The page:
H H Asquith (1852-1928), British prime minister 1908-16

H H Asquith (1852-1928), British prime minister 1908-16

The Alliance came to grief over political intrigue in the First World War. In the middle of May 1915, after the Allied forces had suffered calamitous reverses in Flanders and the Mediterranean, Charles a Court Repington, a Times journalist embedded on the Western Front, reported the British army commander General Sir John French as saying that ‘The want of an unlimited supply of high explosives was a fatal bar to our success.’ One wonders whether anyone at the time ever thought to point out that access to an unlimited supply of anything is by definition logically impossible, but the fallout from the “Shells Scandal” was in any event massively damaging, with the inference from Repington’s report that the government were not pulling their weight in backing the war effort. On the very same day, the imaginative but unstable First Sea Lord, Admiral Sir Jack Fisher, sensationally resigned his post following the failure of the Gallipoli expedition, which he claimed (falsely) that he had never supported – thereby landing the Admiralty’s First Lord Winston Churchill in some very unpleasant organic material.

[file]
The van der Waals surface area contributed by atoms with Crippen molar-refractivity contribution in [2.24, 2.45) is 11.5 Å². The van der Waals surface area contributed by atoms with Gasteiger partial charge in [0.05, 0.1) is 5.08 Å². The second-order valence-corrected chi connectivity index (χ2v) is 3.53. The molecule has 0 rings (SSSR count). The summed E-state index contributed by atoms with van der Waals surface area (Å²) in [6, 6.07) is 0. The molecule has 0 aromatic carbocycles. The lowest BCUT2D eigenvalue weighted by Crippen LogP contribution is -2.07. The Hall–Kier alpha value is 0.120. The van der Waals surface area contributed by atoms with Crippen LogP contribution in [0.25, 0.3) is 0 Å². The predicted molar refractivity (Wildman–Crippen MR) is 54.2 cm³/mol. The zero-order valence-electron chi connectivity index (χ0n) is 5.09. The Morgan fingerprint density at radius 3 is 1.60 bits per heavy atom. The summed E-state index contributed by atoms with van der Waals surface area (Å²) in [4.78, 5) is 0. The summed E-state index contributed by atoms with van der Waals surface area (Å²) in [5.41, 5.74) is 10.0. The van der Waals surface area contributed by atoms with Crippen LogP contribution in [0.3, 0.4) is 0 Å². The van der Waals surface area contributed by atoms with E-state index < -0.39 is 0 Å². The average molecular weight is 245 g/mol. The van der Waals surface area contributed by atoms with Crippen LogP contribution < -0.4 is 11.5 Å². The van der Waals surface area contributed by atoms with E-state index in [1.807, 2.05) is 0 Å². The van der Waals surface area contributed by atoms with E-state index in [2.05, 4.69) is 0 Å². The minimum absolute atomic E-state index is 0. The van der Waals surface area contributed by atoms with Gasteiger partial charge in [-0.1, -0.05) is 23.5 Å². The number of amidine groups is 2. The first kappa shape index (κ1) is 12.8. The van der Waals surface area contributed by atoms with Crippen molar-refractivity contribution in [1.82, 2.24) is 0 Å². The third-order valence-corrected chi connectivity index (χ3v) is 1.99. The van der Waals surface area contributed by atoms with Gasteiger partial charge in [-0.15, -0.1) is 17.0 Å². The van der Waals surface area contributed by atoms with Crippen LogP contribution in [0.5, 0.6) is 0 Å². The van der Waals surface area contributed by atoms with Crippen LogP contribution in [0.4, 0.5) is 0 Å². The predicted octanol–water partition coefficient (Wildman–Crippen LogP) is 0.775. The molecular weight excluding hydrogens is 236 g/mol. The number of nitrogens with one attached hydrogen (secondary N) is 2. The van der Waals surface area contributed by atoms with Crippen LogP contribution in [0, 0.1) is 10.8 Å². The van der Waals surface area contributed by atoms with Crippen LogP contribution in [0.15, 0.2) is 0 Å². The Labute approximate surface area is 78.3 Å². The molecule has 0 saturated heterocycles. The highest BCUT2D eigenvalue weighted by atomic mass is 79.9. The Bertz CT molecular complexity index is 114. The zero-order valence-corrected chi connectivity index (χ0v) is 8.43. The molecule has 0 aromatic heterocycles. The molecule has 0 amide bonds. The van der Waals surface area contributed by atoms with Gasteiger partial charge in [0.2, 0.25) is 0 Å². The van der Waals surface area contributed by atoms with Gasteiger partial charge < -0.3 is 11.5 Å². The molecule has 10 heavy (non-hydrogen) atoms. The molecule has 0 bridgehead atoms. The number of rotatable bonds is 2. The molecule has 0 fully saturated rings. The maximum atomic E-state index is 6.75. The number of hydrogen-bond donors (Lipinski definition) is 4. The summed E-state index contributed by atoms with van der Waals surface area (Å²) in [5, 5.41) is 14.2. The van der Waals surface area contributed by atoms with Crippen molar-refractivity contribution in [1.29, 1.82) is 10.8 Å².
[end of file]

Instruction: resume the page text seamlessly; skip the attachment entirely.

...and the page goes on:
The government could have handled either of these crises reasonably well on their own, but, taken together, this double whammy was too strong for the Liberals to withstand alone – or so at least prime minister Asquith thought. As a way of staving off the inevitable call for a general election, which the Liberals would in all likelihood lose, Asquith panicked, and invited the Conservatives to join the government in an all-party coalition. As a short-term measure of handling the flak and prolonging his and his colleagues’ careers, Asquith’s tactic was faultless, but the long-term ramifications of his actions proved disastrous not just to the cohesion of the Progressive Alliance but also to the Liberal Party itself.

Ulster Unionist leader Sir Edward Carson, the man who before the Great War had threatened to start an armed rebellion against a future Home Rule government in Dublin, was among the new coalition government’s cabinet ministers, installed as (what else?) Attorney-General. The slap in the face to the Irish nationalist movement was undeniable. IPP chief John Redmond was offered a cabinet post, but his party’s rules prevented him from accepting it. Yes, the Government of Ireland Bill had received the Royal Assent the previous September, but nationalists were quick to realise that the influx of Tories into the government was likely to make the promised launch of Home Rule less, not more, likely. This, coupled with the mounting war casualties, left Redmond’s party precisely nowhere left to go politically, and the IPP gradually began to lose ground to Sinn Fein and the anti-war section of the Irish Volunteers, as nationalism’s centre of gravity moved ever closer to the GPO on O’Connell Street.